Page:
Monday, August 31, 2009

Listen To Your Big Sister: Kentucky Jam Cake

I take my cues from my big sister. Really, little sisters are advised to do that whenever possible -- big sisters being notoriously nasty and wicked things. In this case, however, I think the nasty wicked Kelly can be forgiven, because she said "Southern" and "Dessert" for today's post. So come along to Marion County Country Ham Days in Lebanon, Kentucky! For two days in late September, you can celebrate the local products, including, of course, ham, ham, and more ham. The County Fair Cookbook kicks off it's coverage with Mrs. Moraja's Country Ham Stuffed With Greens, which sounds delicious but doesn't suit my big sister's request. Let me know if you need to know how to stuff a country ham like Mrs. Moraja, and we could get a bonus post up. Until then, "Southern!" "Dessert!"
Kentucky Jam Cake
Jam cakes are a Kentucky tradition. Obviously, this is a grand cake for a special occasion.

Makes 1 large (4-layer) cake

3 1/2 cups all-purpose flour
1/2 teaspoon salt
1 teaspoon ground allspice
1 teaspoon freshly grated nutmeg
1 teaspoon ground cloves
1 cup blackberry jam
1 cup strawberry jam
1 cup peach preserves
1/2 pound (2 sticks) unsalted butter, softened
2 1/2 cups sugar
6 egg yolks, lightly beaten
1 cup buttermilk
1 1/2 teaspoons baking soda
2/3 cup seedless raisins
1 cup chopped pecans
6 egg whites
Caramel icing (opposite page)

• Preheat the oven to 350 degrees.
1. Prepare four 8-inch cake pans: cut 4 rounds of parchment paper to fit the bottoms of the pans. Butter the pans liberally and position the parchment liners.
2. Sift together the flour, salt, allspice, nutmeg and cloves. Set aside. Push the blackberry and strawberry jams and peach preserves through a sieve into a bowl. Set aside.
3. In the large bowl of a heavy-duty mixer, cream the butter and sugar together until light and fluffy. Add the egg yolks and combine well.
4. Put the buttermilk in a 2-cup measure and stir in the baking soda.
5. With the mixer on low speed, add the flour and buttermilk mixtures alternately, beginning and ending with flour. Beat until batter is smooth. Stir in the jams, raisins and nuts.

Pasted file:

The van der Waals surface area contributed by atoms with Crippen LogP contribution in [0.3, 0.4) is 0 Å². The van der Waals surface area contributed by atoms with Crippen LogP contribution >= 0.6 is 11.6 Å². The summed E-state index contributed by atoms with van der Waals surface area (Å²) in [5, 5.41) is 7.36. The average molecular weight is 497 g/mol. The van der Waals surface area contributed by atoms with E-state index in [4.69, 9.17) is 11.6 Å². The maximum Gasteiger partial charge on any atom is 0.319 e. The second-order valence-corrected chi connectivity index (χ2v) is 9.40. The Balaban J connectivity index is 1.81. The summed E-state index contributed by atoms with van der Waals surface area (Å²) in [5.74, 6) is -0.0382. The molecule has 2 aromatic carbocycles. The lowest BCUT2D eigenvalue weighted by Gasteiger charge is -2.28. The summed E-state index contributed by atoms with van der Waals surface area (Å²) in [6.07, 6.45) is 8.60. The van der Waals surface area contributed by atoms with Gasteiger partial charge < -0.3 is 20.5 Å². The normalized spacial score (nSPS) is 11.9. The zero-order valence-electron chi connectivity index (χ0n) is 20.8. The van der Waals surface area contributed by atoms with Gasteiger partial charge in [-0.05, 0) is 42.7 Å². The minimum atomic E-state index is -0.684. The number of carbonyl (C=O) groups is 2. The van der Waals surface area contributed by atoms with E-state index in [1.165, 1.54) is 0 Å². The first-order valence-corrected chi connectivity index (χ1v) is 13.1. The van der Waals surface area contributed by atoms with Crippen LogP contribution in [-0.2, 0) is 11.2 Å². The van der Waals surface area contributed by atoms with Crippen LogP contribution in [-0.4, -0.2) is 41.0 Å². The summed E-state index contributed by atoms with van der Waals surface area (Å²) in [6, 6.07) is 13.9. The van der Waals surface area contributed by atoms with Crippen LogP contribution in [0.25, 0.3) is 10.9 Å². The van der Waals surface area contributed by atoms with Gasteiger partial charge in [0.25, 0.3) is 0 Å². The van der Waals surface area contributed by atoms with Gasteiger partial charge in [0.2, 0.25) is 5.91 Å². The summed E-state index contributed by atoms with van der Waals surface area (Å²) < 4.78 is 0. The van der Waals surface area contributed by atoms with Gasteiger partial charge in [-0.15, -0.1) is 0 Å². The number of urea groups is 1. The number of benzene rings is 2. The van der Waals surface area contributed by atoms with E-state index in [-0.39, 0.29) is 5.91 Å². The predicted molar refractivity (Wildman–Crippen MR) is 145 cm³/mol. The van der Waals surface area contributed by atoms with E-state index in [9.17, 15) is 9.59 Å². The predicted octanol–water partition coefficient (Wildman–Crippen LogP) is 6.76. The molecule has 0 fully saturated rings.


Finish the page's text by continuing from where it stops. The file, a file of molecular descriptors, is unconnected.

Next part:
6. Beat the egg whites until they form stiff, unwavering peaks. Scoop the whites over the batter and gently fold them in with a rubber spatula. Pour the batter into the baking pans, dividing it evenly and smoothing the tops with a spatula.
7. Bake in the middle of the oven 30 to 35 minutes, or until a toothpick inserted in the center comes out clean. Let cool 10 minutes on wire racks, then turn out on racks to cool completely. When completely cool, frost the cake with caramel icing.
Really, when I saw a recipe for a 4-layer cake, with three different kinds of jam, I was sure there'd be a different jam between each layer. Color me completely wrong! I was also going to wax lyrical about the absolute best blackberry jam in the world, and how you should use only that (but you can't, because my mom used to make it, and doesn't anymore), but then I grew to understand that all the jams are being combined.

Now, I like mixed fruit jams and jellies. (This is where I'd include a reference to being too tired and punchy in the Tastee Diner during college, and really raunchy things we used to say about mixed fruit jelly were I not so very, very tasteful.) I do. But I'm not taking the very best homemade anything and mixing it up willy nilly. So, use that which you have, as long as it passes muster when you eat it plain.

The caramel icing in question is a seven-minute frosting with light brown sugar, white sugar, cream of tartar, salt, and egg whites. If you're lacking a recipe and want this one, shout out and I'll post, or you could pick up a copy of The County Fair Cookbook and turn to page 101. If you do, then be sure and flip the page to read about "The Varmit Roast," and "How To Judge a Country Ham." Hint: Aroma is worth thirty points -- more than any other attribute!

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